“It’s hell there. The bridge is one of the worst things I’ve ever experienced.”
Gonzalez, who spent about four days under the bridge, added:
“I regretted coming. I’m not sure I would’ve come if I had known.”
A Guatemalan woman named “Maria” detained under the bridge with her son said:
“I came here to work and get a better future for my family. I never thought I would go through this. We were hardly able to sleep, the earth was so hard, it was very tiring. There were so many young babies crying, a lot of the children were sick with coughing, diarrhea, eye infections.”
Like most, “Maria” and her son fled Guatemala because of rampant crime and unemployment, paying “coyotes”–guides–$8,000 obtained from family and placing a lien on her home.
Her son explained:
“We were hungry all the time. They gave me a cold baloney sandwich at four in the morning, and then another cold baloney sandwich at one p.m., and that was it.”
Rep. Veronica Escobar, who replaced Democratic presidential candidate Beto O’Rourke in Congress after he chose to seek Sen. Ted Cruz’s Senate seat instead of re-election, said:
“This administration has made a challenge into chaos because of the policies that they have chosen to enact. Having people corralled under a bridge out in the elements with half of them being children is absolutely inhumane and unacceptable and is not representative of who we are as a country and is not reflective of the kind of resources that Congress has given CBP and homeland security.”
This is not a simple issue to address, and no recent administration has had an easy time of it. However, we can start by investing in the infrastructure of the Central American countries most affected, namely Honduras, Guatemala, and El Salvador.
Instead, the Trump administration on Saturday agreed to cut aid to those very countries, assuredly exacerbating an already worsening international crisis.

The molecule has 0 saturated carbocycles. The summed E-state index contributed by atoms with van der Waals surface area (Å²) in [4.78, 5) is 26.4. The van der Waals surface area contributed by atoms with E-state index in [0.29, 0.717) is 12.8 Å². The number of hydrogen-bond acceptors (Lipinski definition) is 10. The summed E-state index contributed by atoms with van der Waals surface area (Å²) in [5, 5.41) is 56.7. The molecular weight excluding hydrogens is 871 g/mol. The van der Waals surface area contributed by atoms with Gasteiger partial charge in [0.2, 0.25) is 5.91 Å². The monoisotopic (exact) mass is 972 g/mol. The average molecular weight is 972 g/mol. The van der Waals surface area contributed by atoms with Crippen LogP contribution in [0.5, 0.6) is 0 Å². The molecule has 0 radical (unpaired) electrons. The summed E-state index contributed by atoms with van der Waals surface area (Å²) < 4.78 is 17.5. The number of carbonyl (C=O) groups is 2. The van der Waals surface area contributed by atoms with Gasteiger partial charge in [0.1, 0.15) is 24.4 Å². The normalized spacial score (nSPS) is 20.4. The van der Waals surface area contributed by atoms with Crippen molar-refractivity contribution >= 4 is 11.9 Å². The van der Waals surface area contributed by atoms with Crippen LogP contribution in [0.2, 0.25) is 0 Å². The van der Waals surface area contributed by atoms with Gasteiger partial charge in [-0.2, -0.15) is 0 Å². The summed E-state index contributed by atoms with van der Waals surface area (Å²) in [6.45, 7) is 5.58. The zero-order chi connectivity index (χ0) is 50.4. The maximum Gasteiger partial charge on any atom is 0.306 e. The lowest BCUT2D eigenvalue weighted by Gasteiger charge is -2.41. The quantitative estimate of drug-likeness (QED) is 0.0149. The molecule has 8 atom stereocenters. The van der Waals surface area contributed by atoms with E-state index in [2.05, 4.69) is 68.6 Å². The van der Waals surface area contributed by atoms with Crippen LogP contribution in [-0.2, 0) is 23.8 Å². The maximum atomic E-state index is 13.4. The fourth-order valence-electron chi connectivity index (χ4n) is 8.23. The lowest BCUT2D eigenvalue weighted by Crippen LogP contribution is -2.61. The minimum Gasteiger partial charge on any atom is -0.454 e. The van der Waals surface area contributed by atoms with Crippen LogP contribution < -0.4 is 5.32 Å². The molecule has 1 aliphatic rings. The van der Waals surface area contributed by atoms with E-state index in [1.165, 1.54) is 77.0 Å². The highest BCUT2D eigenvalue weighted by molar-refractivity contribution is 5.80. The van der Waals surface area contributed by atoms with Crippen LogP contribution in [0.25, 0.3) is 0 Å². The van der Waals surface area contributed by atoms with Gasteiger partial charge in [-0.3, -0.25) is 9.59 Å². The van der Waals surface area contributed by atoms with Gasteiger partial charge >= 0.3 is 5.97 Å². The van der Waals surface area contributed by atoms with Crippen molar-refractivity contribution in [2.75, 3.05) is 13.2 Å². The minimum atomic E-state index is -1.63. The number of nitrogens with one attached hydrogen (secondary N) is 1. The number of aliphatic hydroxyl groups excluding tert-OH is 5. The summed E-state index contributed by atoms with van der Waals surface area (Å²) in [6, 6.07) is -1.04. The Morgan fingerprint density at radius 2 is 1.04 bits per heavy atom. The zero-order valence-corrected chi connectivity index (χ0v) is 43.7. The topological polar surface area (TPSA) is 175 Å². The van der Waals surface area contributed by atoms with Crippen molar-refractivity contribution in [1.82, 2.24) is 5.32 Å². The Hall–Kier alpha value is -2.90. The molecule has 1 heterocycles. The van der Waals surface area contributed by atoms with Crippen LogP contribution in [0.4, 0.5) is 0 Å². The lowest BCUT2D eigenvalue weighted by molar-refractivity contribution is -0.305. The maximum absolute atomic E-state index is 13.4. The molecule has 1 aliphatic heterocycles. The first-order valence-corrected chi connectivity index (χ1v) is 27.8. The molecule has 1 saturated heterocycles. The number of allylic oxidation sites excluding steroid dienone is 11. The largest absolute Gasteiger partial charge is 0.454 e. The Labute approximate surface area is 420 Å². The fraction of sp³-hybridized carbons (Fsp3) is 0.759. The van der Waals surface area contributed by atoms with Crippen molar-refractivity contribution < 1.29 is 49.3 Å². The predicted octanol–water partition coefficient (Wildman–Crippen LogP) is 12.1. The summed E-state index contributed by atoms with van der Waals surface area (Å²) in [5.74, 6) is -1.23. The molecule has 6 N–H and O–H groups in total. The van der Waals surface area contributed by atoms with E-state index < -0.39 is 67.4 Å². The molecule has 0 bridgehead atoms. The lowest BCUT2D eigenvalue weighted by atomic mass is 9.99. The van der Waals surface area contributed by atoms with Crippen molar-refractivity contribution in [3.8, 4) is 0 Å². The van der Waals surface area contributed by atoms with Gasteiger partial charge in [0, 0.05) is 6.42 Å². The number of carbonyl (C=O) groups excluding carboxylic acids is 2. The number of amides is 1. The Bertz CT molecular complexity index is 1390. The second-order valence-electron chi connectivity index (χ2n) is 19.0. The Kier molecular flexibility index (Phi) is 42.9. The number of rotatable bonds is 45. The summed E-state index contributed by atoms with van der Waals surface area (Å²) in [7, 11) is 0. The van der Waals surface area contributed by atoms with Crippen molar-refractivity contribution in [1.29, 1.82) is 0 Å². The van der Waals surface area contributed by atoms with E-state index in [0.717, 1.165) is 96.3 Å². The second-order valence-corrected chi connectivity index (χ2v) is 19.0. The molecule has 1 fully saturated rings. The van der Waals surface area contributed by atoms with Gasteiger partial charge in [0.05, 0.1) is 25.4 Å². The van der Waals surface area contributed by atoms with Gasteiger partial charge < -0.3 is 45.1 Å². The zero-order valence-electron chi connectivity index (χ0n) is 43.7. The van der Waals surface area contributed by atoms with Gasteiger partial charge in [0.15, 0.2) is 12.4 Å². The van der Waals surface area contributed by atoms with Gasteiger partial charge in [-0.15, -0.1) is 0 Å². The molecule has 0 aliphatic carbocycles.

People are fleeing those places in droves because conditions are horrific, mostly due to American economic policies initiated decades ago under the Reagan administration.
We don’t have an illegal immigration problem.
We have an illegal employer problem.
We need to go return to the days we jailed wealthy, white employers who hired undocumented workers to circumvent workplace protections; i.e., unions.
We need a pathway to citizenship that is humane, just, and logical.
So-called “conservatives” call this “radical” when it is, in fact, by definition conservative.
Instead, what we’re practicing now is Libertarian–the actual open-border party.
This country has in its brief history committed genocide against its Indigenous people, run concentration camps on Southern plantations, interned Japanese-Americans, and enacted legislation keeping African Americans “separate but equal.”
But we are better than all that.
There is a reason these refugees wish to come here.
Despite all our flaws, we are still a nation committed to “E Pluribus Unum”–from many, one.
This current stain on our history, though, will blight us for generations to come.
We are better than this.
Image credit: Pixabay